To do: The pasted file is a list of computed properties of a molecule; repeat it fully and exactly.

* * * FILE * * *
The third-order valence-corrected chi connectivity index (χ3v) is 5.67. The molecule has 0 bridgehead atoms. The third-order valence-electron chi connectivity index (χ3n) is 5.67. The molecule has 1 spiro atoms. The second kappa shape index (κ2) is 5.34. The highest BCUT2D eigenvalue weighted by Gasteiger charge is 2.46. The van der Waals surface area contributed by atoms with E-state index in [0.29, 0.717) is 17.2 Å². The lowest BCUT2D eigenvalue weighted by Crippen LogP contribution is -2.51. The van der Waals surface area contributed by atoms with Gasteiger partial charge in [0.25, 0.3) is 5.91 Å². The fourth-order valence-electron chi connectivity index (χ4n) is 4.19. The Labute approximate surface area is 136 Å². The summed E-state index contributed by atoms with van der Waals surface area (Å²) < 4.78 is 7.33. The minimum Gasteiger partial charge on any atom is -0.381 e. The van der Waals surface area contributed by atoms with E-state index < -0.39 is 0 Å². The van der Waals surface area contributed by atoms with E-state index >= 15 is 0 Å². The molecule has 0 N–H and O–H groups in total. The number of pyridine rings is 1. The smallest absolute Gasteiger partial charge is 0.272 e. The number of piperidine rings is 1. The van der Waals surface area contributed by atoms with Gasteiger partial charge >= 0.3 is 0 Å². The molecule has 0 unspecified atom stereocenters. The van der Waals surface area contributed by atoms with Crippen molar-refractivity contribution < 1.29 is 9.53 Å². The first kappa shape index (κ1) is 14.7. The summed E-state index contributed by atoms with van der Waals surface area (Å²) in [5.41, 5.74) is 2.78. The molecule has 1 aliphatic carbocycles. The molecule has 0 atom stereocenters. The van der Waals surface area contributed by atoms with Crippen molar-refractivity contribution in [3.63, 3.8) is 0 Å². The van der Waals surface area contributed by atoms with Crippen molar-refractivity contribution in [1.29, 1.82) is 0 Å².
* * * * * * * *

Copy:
The third-order valence-corrected chi connectivity index (χ3v) is 5.67. The molecule has 0 bridgehead atoms. The third-order valence-electron chi connectivity index (χ3n) is 5.67. The molecule has 1 spiro atoms. The second kappa shape index (κ2) is 5.34. The highest BCUT2D eigenvalue weighted by Gasteiger charge is 2.46. The van der Waals surface area contributed by atoms with E-state index in [0.29, 0.717) is 17.2 Å². The lowest BCUT2D eigenvalue weighted by Crippen LogP contribution is -2.51. The van der Waals surface area contributed by atoms with Gasteiger partial charge in [0.25, 0.3) is 5.91 Å². The fourth-order valence-electron chi connectivity index (χ4n) is 4.19. The Labute approximate surface area is 136 Å². The summed E-state index contributed by atoms with van der Waals surface area (Å²) < 4.78 is 7.33. The minimum Gasteiger partial charge on any atom is -0.381 e. The van der Waals surface area contributed by atoms with E-state index < -0.39 is 0 Å². The van der Waals surface area contributed by atoms with E-state index >= 15 is 0 Å². The molecule has 0 N–H and O–H groups in total. The number of pyridine rings is 1. The smallest absolute Gasteiger partial charge is 0.272 e. The number of piperidine rings is 1. The van der Waals surface area contributed by atoms with Gasteiger partial charge >= 0.3 is 0 Å². The molecule has 0 unspecified atom stereocenters. The van der Waals surface area contributed by atoms with Crippen molar-refractivity contribution < 1.29 is 9.53 Å². The first kappa shape index (κ1) is 14.7. The summed E-state index contributed by atoms with van der Waals surface area (Å²) in [5.41, 5.74) is 2.78. The molecule has 1 aliphatic carbocycles. The molecule has 0 atom stereocenters. The van der Waals surface area contributed by atoms with Crippen molar-refractivity contribution in [3.63, 3.8) is 0 Å². The van der Waals surface area contributed by atoms with Crippen molar-refractivity contribution in [1.29, 1.82) is 0 Å².